Brewers increase speed with Morgan
The Brewers sent minor-league infielder Cutter Dykstra and $50,000 to the Nationals for Morgan, a speedy center fielder who had worn out his welcome in Washington. General manager Doug Melvin said two days earlier he had no interest in Morgan but said the situation changed when the Nationals lowered their asking price.
“Sometimes, the prices change on things,” said Melvin. “Two days ago, it didn’t appear we were going to do anything. We made contact with them again, and it came down to him getting a change of scenery. Maybe they felt it was the best thing to move him.
“We look at it that we still need protection in case Carlos gets hurt, the way he plays. We were looking for a good player.”
The Brewers eliminated one candidate to back up Gomez on Friday by trading Chris Dickerson to the New York Yankees for reliever Sergio Mitre. That left Mark Kotsay, Brandon Boggs and Jeremy Reed as the spare outfielders in camp, with Kotsay slated to replace injured right fielder Corey Hart at season’s start.
After the trade, Melvin informed Boggs that he wouldn’t make the club. Teams don’t announce when players are placed on waivers but that’s what the Brewers did with Boggs, hoping he will clear and report to Class AAA Nashville.
Melvin and Roenicke also met with Gomez to inform him that Morgan wasn’t acquired to take his job.
“We probably didn’t need to have the conversation, but I think it should have taken place,” said Roenicke. “He’s our center fielder until something changes my mind on that.
“We just wanted to make it clear to him that we weren’t getting a guy to replace him or that they were going to platoon or whatever. Things change in a season, but Carlos is our centerfielder.”
Gomez, a career underachiever who is having a better camp (.339, 3 HRs, 12 RBI), said he appreciated Melvin and Roenicke meeting with him and indicated he was prepared to keep the starting job in center.
“They told me, ‘It’s your job,’” said Gomez. “It feels good when people trust you like that. They’re giving me an opportunity again. I came ready for this.”
Gomez said he wasn’t upset about the acquisition of Morgan because it makes the Brewers a better team.
“I’m not looking at it in a bad way,” he said. “Now, we’re a competitive team. We’ve got a good lineup, good starting pitching. I just want to do my job. I’m ready.”
Morgan, 30, became expendable in Washington when he didn’t perform well enough this spring to convince the Nationals to go with him in center instead of a platoon of Rick Ankiel and Jerry Hairston Jr. Morgan realized he was on the way out and said in a recent interview, “I just don’t think this place is for me. It’s time to move on.”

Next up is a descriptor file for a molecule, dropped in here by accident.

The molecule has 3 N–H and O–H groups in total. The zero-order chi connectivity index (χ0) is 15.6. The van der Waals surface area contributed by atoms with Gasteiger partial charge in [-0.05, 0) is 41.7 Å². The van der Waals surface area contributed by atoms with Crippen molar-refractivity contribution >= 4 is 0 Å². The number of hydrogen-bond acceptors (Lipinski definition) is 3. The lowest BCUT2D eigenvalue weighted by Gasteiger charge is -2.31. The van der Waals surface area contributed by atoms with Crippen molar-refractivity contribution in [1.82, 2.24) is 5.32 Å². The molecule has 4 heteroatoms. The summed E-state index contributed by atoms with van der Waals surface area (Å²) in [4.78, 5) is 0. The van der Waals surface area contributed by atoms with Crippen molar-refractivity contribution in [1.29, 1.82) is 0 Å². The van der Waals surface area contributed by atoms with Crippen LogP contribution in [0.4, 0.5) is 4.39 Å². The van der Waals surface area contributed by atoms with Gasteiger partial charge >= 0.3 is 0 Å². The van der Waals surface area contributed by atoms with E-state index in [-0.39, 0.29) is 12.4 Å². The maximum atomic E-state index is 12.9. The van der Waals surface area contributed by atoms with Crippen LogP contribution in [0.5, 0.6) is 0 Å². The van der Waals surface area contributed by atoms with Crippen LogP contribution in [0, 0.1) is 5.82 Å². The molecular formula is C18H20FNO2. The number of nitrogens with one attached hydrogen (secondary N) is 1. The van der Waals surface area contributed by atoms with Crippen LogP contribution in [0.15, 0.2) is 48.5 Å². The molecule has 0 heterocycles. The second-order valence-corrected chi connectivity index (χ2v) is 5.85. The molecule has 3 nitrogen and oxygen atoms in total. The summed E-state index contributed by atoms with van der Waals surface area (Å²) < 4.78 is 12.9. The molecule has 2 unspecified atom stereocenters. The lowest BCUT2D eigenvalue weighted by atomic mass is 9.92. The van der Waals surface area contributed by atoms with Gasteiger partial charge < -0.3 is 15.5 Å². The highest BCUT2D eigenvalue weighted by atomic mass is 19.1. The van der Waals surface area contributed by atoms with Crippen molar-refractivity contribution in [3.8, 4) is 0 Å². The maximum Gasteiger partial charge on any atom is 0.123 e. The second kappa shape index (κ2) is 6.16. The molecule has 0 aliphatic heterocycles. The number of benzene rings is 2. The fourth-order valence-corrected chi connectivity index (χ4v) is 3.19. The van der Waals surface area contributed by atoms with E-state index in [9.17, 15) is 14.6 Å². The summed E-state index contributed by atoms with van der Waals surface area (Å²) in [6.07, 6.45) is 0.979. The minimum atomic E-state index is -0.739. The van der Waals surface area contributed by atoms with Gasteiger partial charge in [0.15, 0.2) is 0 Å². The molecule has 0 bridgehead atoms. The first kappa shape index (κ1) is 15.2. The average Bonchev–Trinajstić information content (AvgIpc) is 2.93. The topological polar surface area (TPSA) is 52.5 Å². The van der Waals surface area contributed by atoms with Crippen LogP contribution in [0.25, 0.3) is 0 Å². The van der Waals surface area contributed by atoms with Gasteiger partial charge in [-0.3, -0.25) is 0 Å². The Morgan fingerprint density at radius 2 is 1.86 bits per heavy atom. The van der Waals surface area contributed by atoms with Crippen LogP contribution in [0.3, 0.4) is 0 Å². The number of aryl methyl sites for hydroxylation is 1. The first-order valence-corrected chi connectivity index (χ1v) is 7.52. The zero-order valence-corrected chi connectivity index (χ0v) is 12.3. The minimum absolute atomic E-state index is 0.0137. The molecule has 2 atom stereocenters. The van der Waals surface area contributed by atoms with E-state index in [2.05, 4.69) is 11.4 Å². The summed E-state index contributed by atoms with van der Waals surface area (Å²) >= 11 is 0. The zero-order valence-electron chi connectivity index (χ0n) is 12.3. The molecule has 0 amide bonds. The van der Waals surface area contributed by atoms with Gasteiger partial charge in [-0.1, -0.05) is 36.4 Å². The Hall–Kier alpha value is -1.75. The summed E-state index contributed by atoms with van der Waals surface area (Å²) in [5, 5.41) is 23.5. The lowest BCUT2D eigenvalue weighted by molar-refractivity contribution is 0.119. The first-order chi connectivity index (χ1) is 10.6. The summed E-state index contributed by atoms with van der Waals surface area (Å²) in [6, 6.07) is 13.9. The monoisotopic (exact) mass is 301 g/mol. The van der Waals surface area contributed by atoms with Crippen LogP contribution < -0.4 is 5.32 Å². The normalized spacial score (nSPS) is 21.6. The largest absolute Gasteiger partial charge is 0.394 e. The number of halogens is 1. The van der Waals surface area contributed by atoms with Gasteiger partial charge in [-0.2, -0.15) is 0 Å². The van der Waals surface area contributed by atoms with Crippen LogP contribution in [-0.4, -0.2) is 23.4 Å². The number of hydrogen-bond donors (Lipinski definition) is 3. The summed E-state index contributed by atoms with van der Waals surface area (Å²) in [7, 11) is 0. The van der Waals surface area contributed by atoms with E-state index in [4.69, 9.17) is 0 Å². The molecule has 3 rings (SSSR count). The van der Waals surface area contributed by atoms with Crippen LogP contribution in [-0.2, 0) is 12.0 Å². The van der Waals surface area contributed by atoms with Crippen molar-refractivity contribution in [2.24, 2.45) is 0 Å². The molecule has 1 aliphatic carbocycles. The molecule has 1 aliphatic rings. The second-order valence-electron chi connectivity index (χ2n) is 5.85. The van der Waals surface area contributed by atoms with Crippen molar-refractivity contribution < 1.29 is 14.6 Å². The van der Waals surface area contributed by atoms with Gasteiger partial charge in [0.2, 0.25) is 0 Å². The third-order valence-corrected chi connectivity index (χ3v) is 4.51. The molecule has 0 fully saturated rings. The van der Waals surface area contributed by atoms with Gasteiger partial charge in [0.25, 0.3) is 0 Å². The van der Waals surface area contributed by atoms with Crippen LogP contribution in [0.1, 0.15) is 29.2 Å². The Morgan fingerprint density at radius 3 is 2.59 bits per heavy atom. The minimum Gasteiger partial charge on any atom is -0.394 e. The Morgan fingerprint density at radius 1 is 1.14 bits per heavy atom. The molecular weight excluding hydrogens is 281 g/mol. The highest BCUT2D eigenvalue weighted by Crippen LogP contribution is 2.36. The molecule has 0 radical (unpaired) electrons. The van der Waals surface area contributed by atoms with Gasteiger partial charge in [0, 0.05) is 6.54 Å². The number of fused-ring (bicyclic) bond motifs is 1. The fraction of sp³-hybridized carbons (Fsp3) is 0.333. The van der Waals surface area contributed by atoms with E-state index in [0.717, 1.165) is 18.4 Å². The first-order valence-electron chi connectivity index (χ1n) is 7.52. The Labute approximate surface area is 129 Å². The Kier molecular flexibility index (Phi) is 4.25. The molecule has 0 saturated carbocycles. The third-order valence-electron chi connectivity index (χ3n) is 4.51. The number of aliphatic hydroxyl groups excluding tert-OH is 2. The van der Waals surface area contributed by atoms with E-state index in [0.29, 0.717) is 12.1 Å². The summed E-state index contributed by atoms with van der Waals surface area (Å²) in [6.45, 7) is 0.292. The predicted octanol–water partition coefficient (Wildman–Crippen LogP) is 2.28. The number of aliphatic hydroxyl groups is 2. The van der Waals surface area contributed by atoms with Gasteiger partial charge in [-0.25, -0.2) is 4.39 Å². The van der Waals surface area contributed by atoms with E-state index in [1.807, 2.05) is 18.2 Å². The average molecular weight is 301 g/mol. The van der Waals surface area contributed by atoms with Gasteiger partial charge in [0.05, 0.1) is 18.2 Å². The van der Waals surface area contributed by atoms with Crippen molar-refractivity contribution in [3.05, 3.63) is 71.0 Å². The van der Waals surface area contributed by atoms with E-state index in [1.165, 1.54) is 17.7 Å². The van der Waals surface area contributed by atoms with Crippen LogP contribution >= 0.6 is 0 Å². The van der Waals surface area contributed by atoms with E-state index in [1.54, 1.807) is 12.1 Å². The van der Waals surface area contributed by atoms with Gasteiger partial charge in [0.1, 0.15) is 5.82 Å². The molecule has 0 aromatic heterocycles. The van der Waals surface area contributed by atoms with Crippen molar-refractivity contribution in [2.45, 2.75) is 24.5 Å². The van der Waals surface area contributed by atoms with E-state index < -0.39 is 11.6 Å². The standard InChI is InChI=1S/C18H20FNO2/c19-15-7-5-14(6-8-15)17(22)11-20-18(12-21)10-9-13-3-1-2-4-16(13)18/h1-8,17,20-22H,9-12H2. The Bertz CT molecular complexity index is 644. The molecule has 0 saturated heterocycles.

Washington general manager Mike Rizzo said those comments did not prompt the trade of Morgan.
“Players say things out of frustration all the time,” said Rizzo. “That didn’t play into it at all.
“Nyjer had a nice spring training. After the first week, he played really well and did everything he had to do. It’s just that I feel it was Ankiel winning the job, not Nyjer losing the job.”
The speedy Morgan made headlines for all the wrong reasons last season.
On Aug. 25, he received a seven-game suspension for throwing a ball at a fan in the stands at Citizens Bank Park in Philadelphia. He appealed the suspension, and it was dropped after the situation was examined.
A week later, Morgan became involved in a bean-ball war with the Florida Marlins. The previous night, he separated the shoulder of Marlins catcher Brett Hayes in a collision at the plate that Florida players thought could have been avoided.
Florida’s Chris Volstad hit Morgan with a pitch in his second at-bat the next night. When Volstad threw behind Morgan in his next at-bat, Morgan charged the mound and was clotheslined by Marlins first baseman Gaby Sanchez, touching off a wild brawl. Morgan ripped open his jersey upon exiting the field after being ejected.
Morgan received an eight-game suspension for his role in that altercation as well as a $15,000 fine. He earlier had drawn the wrath of the St. Louis Cardinals for running into catcher Bryan Anderson, who had stepped out of the baseline when a throw to the plate was cut off.
Melvin said he looked into those altercations, talked to some people about it and came away convinced that Morgan is not a troublemaker.
“We think he’ll be OK here,” said Melvin. “I think he’s a player with a lot of fire in him and a lot of energy.”
. He’s not the only guy we have with fire and emotions.
“You don’t want him to be disruptive on your team. We made some calls, and people came back and said he’s a good guy. He’s a (former) hockey player. They play with emotion. He might have learned from what happened last year. He’s not a bad guy.
“He’s got some talent. He can run some balls down. Last year, he had a bit of an off year, but in ‘09 he was a pretty good player. He’ll fit in with our club. We view him as a little more than an extra guy right now.”
In parts or all of four seasons with Pittsburgh and Washington, Morgan batted .283 with 77 RBI and a .344 on-base percentage. He stole 92 bases but was caught 42 times, leading the league twice with 17 failures.
Last season, Morgan batted .253 with 24 RBI and 34 stolen bases in 136 games with Washington.
Dykstra, 21, was a second-round draft pick in 2008 but played his way out of top-prospect status with a poor showing in 2009 at Class A Wisconsin (.212) and a return to rookie Helena (.244). He also had to cope with the financial misfortunes of his father, former big-leaguer Lenny Dykstra.
Dykstra bounced back in 2010 to bat .312 in 100 games with Wisconsin with five homers, 39 RBI, a .416 on-base percentage and 27 stolen bases. Moved from second base to third, he committed 22 errors.